A newly created Marine Protected Area has opened its
doors waters to divers, offering a collection of 93 beautifully sculpted artworks representing humans, trees, and other elements of nature. The underwater museum is known as MUSAN (short for the Museum of Underwater Sculpture of Ayia Napa) and is located just off Pernera Beach in Ayia Napa.
The museum was first proposed in 2014 but its implementation began as late as 2019. Now, two years later, the underwater park is a vision come true. The project, estimated at €1 million, is a joint effort between Ayia Napa municipality, the Department of Fisheries & Marine Research, and the Ministry of Tourism.
Dubbed “the world’s first underwater forest,” the art installation aims to replicate a terrestrial forest, resembling a path through a forest. Tree sculptures weighing up to 13 tonnes each and other botanical elements together with human figures spread across a surface of 170 meters (560 feet).
All sculptures were created by world-renowned British artist Jason deCaires Taylor, known for other works in the Mediterranean such as the Molinere Underwater Sculpture Park in Spain and the Underwater Museum of Cannes in France. They are made of pH-neutral materials such as stone, rock, and shells.
The artworks are located 6 to 12 meters (19 – 39 feet) deep and some of the tree branches sit just below the surface. According to museum officials, the sculptures combine traditional sculptural formations with contemporary design. The installation examines the impact of man on the natural world, like climate change and the loss of biodiversity.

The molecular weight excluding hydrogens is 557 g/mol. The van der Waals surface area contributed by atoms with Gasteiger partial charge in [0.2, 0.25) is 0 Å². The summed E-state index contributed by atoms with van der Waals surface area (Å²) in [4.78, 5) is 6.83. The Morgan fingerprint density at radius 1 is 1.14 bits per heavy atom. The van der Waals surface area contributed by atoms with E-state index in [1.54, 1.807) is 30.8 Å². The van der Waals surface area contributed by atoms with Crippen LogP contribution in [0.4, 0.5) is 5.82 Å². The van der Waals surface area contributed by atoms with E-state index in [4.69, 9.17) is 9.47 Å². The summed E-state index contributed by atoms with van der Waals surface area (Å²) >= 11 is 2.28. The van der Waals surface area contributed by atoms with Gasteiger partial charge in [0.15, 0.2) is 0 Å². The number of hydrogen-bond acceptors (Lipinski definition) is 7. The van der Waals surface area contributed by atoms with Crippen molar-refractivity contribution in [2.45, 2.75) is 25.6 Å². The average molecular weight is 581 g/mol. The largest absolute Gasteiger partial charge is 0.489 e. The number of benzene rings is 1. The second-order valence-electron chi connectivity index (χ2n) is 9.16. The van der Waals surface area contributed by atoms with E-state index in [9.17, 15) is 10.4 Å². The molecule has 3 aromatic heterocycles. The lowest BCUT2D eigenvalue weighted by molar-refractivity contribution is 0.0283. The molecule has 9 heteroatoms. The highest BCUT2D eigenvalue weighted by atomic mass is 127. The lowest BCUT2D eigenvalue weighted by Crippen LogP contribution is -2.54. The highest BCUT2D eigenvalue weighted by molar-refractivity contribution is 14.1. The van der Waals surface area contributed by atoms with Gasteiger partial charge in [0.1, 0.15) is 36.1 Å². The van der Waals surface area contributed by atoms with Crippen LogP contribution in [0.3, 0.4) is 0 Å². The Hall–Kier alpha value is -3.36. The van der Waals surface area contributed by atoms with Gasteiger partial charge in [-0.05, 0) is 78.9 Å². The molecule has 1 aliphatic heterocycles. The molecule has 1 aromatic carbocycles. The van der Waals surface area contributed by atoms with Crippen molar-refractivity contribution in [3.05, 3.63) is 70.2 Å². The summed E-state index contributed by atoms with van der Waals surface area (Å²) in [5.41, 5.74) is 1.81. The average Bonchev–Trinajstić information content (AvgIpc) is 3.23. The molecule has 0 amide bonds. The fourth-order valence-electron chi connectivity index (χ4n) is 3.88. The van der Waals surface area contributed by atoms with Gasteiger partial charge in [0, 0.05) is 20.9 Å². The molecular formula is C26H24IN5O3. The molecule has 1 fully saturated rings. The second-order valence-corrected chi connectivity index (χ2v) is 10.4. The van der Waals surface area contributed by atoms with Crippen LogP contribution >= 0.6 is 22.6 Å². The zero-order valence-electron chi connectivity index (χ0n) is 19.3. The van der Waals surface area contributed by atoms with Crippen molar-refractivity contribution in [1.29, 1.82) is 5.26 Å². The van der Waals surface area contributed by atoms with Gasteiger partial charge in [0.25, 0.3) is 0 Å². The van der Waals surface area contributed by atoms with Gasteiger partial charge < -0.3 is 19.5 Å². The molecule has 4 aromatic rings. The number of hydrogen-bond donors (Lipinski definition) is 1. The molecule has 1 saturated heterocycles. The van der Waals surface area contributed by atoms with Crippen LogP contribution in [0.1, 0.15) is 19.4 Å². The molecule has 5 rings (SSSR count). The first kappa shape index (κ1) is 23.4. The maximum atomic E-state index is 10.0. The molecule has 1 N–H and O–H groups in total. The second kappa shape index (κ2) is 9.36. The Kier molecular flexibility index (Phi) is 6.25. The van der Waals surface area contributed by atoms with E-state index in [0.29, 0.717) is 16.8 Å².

“I firmly believe that Jason’s 93 artworks will be a haven for many sea creatures and will contribute to the development of biodiversity in the area. The underwater museum will be a living visual and ecological experience, with works of art interacting with nature and evolving over time and I’m certain it will bring people closer to the marine environment and the conservation and protection of our marine ecosystem,” says Marina Argyrou, director of Cyprus’ Department of Fisheries and Marine Research.
By the local government’s predictions, MUSAN will bring in 50,000 visitors annually. Thanks to the shallow depth of the artworks, both divers and snorkelers can enjoy the mystical forest underwater. Hopefully, the experience will also raise awareness of the need to protect our marine environment.
Images: Jason deCaires Taylor